Wiki-workshopping: using Wikispaces for peer writing workshops
This project uses the Wikispaces Web platform to facilitate peer writing workshops. Over the course of the semester, students will post drafts of their papers to Wikispaces. Then, students will use the wiki editing tools to revise and comment on peer drafts. Because Wikispaces tracks all revisions, it is possible to view a revised document and also identify which revisions were made by which students. Ultimately, revised documents can be stored as a Web page, allowing each student to use Wikispaces to create an electronic portfolio of her/his writing from the semester.
Since Moffett and Wagner (1968) first suggested the use of peer writing workshops, such activities have come to be viewed as an established and effective classroom practice (Karegianes et al., 1980; Macrorie, 1976). Such workshops provide students the opportunity to receive suggestions from their peers regarding how to improve the quality of their writing. Additionally, the process of editing a peer’s writing leads to reflection and learning on the part of the student editor. However, such processes can be very time consuming. When conducted as an in-class activity, they can use up valuable instructional time. When conducted outside of class, the logistics of printing and distributing copies of student drafts to other group members can be challenging, and incur additional, burdensome, printing costs for students and faculty.
The use of social media such as Wikispaces solves both of these problems, and offers other benefits as well. First, Wikispaces can be used outside of class, thus freeing up valuable instructional time. Second, it allows for drafts to be electronically shared and edited, thus eliminating the need for excessive printing and providing both environmental and financial benefits. Third, Wikispaces tracks the revisions made to the document, allowing the instructor to view which suggestion and edits were made by which students. This tracking feature provides a helpful summary so that the instructor can easily and accurately gauge student involvement in the editing and revising process. Finally, because this activity involves the use of a new media platform, it also has the added benefit of exposing students to the power of Web 2.0 technologies. As such, while this activity primarily serves the purpose of helping students become better writers, it also helps students to develop basic media literacy competencies which are very important to twenty-first century life (Jenkins, 2006).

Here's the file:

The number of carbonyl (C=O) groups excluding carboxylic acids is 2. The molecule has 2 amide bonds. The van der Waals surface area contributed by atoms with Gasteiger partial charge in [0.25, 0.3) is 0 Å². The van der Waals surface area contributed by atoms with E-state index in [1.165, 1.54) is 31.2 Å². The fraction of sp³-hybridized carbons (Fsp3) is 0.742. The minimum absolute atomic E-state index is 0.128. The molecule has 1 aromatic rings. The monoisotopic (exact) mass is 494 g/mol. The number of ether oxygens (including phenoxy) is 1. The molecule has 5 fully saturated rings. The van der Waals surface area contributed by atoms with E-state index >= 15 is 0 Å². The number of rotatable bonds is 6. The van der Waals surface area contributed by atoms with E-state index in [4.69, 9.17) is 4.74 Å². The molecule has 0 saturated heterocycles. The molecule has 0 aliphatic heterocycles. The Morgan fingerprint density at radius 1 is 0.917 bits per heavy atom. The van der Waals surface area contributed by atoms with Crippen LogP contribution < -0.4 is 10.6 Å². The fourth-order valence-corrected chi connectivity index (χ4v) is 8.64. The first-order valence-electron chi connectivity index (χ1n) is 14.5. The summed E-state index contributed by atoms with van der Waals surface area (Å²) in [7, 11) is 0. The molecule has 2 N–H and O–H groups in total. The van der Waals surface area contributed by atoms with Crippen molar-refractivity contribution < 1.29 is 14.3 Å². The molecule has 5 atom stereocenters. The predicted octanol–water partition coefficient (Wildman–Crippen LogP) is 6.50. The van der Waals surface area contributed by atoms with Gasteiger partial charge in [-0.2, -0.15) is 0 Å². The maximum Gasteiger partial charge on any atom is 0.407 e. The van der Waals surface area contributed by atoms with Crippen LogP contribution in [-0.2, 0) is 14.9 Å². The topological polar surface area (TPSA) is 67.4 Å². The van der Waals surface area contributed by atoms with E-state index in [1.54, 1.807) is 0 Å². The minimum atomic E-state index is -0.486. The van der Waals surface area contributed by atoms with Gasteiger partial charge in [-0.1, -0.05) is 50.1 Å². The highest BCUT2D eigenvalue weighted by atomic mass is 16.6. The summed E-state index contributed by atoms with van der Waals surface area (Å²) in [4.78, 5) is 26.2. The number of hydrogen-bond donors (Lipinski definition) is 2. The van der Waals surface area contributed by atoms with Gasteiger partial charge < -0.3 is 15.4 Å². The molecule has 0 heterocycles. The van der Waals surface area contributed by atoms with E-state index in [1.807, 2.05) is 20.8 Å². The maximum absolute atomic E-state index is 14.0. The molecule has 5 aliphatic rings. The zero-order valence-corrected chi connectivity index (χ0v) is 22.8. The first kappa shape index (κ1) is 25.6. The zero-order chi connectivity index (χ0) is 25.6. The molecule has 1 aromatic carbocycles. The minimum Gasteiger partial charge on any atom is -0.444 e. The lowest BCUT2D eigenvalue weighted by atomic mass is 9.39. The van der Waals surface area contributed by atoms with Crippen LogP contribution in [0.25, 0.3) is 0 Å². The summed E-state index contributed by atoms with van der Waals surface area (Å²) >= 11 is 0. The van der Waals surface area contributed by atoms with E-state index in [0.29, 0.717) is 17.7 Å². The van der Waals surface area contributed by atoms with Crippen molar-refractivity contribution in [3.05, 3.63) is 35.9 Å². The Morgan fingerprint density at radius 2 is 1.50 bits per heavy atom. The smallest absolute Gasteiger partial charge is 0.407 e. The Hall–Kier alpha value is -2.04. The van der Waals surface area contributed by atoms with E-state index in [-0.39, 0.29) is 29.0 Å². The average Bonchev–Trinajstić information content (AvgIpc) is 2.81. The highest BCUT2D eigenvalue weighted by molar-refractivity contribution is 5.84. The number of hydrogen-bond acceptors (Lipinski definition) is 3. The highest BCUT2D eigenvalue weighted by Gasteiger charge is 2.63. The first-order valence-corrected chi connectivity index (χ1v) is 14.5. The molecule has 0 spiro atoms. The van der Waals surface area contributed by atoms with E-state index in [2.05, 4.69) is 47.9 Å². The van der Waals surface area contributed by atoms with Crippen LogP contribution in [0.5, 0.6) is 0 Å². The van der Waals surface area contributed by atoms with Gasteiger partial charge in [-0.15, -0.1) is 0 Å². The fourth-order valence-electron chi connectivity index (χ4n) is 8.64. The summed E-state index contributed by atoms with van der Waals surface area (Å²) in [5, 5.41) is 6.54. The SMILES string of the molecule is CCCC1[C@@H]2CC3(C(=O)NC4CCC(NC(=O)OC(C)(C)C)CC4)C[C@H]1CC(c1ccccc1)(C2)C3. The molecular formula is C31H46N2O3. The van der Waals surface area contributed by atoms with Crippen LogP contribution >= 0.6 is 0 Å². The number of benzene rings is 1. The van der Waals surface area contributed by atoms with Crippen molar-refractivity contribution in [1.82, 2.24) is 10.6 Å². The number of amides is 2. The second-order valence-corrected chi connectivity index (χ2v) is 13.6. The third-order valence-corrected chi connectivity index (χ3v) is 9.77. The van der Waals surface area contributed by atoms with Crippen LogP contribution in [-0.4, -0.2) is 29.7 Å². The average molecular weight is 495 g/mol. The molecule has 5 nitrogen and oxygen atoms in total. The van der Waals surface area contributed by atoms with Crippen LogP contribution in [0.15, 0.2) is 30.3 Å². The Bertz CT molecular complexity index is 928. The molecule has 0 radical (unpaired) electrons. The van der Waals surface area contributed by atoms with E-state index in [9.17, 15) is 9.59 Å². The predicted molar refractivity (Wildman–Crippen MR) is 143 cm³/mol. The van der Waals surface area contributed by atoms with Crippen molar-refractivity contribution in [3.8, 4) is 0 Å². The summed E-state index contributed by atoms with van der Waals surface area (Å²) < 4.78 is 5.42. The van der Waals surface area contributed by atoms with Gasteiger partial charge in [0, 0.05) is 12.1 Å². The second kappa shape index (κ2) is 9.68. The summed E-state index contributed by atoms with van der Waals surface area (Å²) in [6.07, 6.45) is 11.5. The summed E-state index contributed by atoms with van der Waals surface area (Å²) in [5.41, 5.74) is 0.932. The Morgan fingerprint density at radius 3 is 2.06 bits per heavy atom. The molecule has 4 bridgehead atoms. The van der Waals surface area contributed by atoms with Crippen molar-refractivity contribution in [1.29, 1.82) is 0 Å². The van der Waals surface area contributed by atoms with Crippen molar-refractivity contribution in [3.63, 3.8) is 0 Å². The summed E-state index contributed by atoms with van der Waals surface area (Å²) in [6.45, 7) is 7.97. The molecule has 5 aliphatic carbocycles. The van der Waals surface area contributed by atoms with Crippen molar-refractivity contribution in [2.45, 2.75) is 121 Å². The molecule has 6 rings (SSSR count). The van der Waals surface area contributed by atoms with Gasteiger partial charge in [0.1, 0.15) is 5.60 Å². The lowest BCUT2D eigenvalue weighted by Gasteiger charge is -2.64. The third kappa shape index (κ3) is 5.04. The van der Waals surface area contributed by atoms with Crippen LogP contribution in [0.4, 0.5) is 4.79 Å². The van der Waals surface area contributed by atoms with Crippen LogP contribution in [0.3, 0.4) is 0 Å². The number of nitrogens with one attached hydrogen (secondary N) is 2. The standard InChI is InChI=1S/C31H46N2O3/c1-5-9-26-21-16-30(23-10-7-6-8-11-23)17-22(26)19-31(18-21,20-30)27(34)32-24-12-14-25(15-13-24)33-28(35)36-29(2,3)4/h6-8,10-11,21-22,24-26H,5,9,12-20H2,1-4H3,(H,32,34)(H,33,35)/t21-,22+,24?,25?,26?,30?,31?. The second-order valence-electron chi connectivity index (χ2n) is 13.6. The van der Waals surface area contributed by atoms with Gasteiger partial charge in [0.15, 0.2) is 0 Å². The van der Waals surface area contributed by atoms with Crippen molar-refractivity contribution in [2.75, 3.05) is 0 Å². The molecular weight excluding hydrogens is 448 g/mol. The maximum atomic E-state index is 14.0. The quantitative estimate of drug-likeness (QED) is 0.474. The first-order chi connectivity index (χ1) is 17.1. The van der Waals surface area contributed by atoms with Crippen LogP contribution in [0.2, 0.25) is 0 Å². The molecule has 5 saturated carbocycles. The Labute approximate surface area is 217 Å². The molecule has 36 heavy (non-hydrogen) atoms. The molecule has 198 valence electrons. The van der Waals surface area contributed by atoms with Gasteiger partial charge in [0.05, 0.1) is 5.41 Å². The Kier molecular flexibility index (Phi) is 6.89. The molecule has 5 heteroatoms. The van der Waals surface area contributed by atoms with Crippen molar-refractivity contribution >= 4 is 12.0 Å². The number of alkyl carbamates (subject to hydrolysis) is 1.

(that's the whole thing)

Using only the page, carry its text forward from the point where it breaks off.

2. Spend a class period demonstrating how the peer writing workshop process works, and explaining specific issues that students should address after reading their peers’ papers. Students are instructed to
3. Spend approximately half of a class period demonstrating how to access and use Wikispaces, and teaching students how to post their own paper, and revise and comment on a peer’s paper (see below). While this Web platform is very easy to use, students may be intimidated by the technology and require specific instructions.
To include comments or suggestions, highlight the word or sentence about which you would like to comment, then click on the “Comment” icon. This will open a new box in which you can type your comment. After you are finished, click “Save” in the comment box.
After you are finished correcting the paper and providing relevant comments, click “Save” in the menu bar. This will save a revised version of the paper, but mark all changes as highlighted text so that the author can identify areas that you have edited.
After opening the first revised version of your paper, you will notice that all changes are highlighted. Now, compare the revisions against your original draft to determine if these changes should be adopted in the final version of your paper.
Respond to each change or correction made by your peers by highlighting the word or sentence about which you would like to comment, then clicking on the “Comment” icon. This will open a new box in which you can type your reply. After you are finished, click “Save” in the comment box.